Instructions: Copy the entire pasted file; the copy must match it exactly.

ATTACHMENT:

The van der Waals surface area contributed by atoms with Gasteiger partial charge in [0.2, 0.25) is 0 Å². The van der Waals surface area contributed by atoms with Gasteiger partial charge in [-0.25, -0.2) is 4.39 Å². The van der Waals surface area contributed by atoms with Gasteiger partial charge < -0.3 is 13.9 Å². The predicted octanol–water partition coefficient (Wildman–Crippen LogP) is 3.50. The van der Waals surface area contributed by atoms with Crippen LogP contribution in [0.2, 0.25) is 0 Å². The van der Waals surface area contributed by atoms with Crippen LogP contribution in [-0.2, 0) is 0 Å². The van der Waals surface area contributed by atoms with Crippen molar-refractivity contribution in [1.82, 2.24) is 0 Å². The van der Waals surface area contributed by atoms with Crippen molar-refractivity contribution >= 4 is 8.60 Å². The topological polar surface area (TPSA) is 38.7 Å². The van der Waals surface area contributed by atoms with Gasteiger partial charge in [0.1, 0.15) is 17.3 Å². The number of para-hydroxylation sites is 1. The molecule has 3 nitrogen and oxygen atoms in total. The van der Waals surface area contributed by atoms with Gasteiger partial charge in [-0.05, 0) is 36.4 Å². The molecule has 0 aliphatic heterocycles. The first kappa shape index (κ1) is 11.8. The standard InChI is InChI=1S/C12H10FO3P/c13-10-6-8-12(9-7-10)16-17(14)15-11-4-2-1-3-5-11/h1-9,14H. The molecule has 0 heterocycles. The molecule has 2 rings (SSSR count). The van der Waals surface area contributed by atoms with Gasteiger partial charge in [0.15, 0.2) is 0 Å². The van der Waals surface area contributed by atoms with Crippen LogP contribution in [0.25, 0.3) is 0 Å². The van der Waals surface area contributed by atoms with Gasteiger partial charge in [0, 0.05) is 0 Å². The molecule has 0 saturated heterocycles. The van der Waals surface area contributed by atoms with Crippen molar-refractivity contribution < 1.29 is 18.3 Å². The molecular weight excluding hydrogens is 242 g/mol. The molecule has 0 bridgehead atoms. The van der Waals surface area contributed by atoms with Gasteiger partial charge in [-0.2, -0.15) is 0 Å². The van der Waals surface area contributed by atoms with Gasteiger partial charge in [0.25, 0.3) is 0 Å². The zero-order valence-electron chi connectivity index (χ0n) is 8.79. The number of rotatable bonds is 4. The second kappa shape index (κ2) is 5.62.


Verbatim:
The van der Waals surface area contributed by atoms with Gasteiger partial charge in [0.2, 0.25) is 0 Å². The van der Waals surface area contributed by atoms with Gasteiger partial charge in [-0.25, -0.2) is 4.39 Å². The van der Waals surface area contributed by atoms with Gasteiger partial charge < -0.3 is 13.9 Å². The predicted octanol–water partition coefficient (Wildman–Crippen LogP) is 3.50. The van der Waals surface area contributed by atoms with Crippen LogP contribution in [0.2, 0.25) is 0 Å². The van der Waals surface area contributed by atoms with Crippen LogP contribution in [-0.2, 0) is 0 Å². The van der Waals surface area contributed by atoms with Crippen molar-refractivity contribution in [1.82, 2.24) is 0 Å². The van der Waals surface area contributed by atoms with Crippen molar-refractivity contribution >= 4 is 8.60 Å². The topological polar surface area (TPSA) is 38.7 Å². The van der Waals surface area contributed by atoms with Gasteiger partial charge in [0.1, 0.15) is 17.3 Å². The number of para-hydroxylation sites is 1. The molecule has 3 nitrogen and oxygen atoms in total. The van der Waals surface area contributed by atoms with Gasteiger partial charge in [-0.05, 0) is 36.4 Å². The molecule has 0 aliphatic heterocycles. The first kappa shape index (κ1) is 11.8. The standard InChI is InChI=1S/C12H10FO3P/c13-10-6-8-12(9-7-10)16-17(14)15-11-4-2-1-3-5-11/h1-9,14H. The molecule has 0 heterocycles. The molecule has 2 rings (SSSR count). The van der Waals surface area contributed by atoms with Gasteiger partial charge in [0.15, 0.2) is 0 Å². The van der Waals surface area contributed by atoms with Crippen LogP contribution in [0.25, 0.3) is 0 Å². The van der Waals surface area contributed by atoms with Gasteiger partial charge in [0, 0.05) is 0 Å². The molecule has 0 saturated heterocycles. The van der Waals surface area contributed by atoms with Crippen molar-refractivity contribution < 1.29 is 18.3 Å². The molecular weight excluding hydrogens is 242 g/mol. The molecule has 0 bridgehead atoms. The van der Waals surface area contributed by atoms with Gasteiger partial charge in [-0.2, -0.15) is 0 Å². The van der Waals surface area contributed by atoms with Gasteiger partial charge in [0.25, 0.3) is 0 Å². The zero-order valence-electron chi connectivity index (χ0n) is 8.79. The number of rotatable bonds is 4. The second kappa shape index (κ2) is 5.62.